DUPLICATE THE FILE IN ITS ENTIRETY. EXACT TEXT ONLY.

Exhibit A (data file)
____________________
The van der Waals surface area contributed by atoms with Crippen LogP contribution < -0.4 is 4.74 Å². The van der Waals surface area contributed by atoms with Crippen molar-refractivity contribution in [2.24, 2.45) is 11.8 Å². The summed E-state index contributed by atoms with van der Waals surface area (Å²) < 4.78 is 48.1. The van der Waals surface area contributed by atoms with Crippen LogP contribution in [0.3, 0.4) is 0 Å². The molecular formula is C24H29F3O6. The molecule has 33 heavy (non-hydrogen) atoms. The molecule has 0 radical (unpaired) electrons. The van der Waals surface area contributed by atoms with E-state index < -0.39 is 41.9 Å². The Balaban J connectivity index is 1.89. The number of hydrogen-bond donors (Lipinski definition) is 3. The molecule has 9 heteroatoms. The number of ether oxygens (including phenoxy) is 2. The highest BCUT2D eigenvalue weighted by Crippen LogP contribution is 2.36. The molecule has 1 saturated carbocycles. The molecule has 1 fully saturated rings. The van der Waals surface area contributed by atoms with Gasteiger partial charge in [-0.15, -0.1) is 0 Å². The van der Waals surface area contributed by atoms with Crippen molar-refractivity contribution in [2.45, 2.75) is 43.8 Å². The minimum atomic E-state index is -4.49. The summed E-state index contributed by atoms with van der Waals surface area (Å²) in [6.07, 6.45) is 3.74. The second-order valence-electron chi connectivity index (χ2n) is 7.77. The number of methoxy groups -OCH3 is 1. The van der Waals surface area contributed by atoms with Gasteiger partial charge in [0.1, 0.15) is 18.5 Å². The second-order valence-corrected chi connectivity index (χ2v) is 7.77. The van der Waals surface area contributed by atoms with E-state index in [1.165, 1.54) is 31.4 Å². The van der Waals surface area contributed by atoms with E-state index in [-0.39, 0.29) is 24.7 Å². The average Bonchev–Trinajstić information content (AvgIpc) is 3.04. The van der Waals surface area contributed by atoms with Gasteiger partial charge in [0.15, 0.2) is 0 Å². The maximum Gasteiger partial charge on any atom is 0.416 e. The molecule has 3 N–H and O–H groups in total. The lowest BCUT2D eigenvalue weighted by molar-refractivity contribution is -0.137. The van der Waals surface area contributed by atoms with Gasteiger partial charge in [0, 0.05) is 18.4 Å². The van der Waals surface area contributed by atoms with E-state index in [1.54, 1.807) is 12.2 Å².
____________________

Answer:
The van der Waals surface area contributed by atoms with Crippen LogP contribution < -0.4 is 4.74 Å². The van der Waals surface area contributed by atoms with Crippen molar-refractivity contribution in [2.24, 2.45) is 11.8 Å². The summed E-state index contributed by atoms with van der Waals surface area (Å²) < 4.78 is 48.1. The van der Waals surface area contributed by atoms with Crippen LogP contribution in [0.3, 0.4) is 0 Å². The molecular formula is C24H29F3O6. The molecule has 33 heavy (non-hydrogen) atoms. The molecule has 0 radical (unpaired) electrons. The van der Waals surface area contributed by atoms with E-state index < -0.39 is 41.9 Å². The Balaban J connectivity index is 1.89. The number of hydrogen-bond donors (Lipinski definition) is 3. The molecule has 9 heteroatoms. The number of ether oxygens (including phenoxy) is 2. The highest BCUT2D eigenvalue weighted by Crippen LogP contribution is 2.36. The molecule has 1 saturated carbocycles. The molecule has 1 fully saturated rings. The van der Waals surface area contributed by atoms with Gasteiger partial charge in [-0.15, -0.1) is 0 Å². The van der Waals surface area contributed by atoms with Crippen molar-refractivity contribution in [2.45, 2.75) is 43.8 Å². The minimum atomic E-state index is -4.49. The summed E-state index contributed by atoms with van der Waals surface area (Å²) in [6.07, 6.45) is 3.74. The second-order valence-electron chi connectivity index (χ2n) is 7.77. The number of methoxy groups -OCH3 is 1. The van der Waals surface area contributed by atoms with Gasteiger partial charge in [0.1, 0.15) is 18.5 Å². The second-order valence-corrected chi connectivity index (χ2v) is 7.77. The van der Waals surface area contributed by atoms with E-state index in [1.165, 1.54) is 31.4 Å². The van der Waals surface area contributed by atoms with E-state index in [-0.39, 0.29) is 24.7 Å². The average Bonchev–Trinajstić information content (AvgIpc) is 3.04. The van der Waals surface area contributed by atoms with Gasteiger partial charge in [0.15, 0.2) is 0 Å². The maximum Gasteiger partial charge on any atom is 0.416 e. The molecule has 3 N–H and O–H groups in total. The lowest BCUT2D eigenvalue weighted by molar-refractivity contribution is -0.137. The van der Waals surface area contributed by atoms with Gasteiger partial charge in [0, 0.05) is 18.4 Å². The van der Waals surface area contributed by atoms with E-state index in [1.54, 1.807) is 12.2 Å².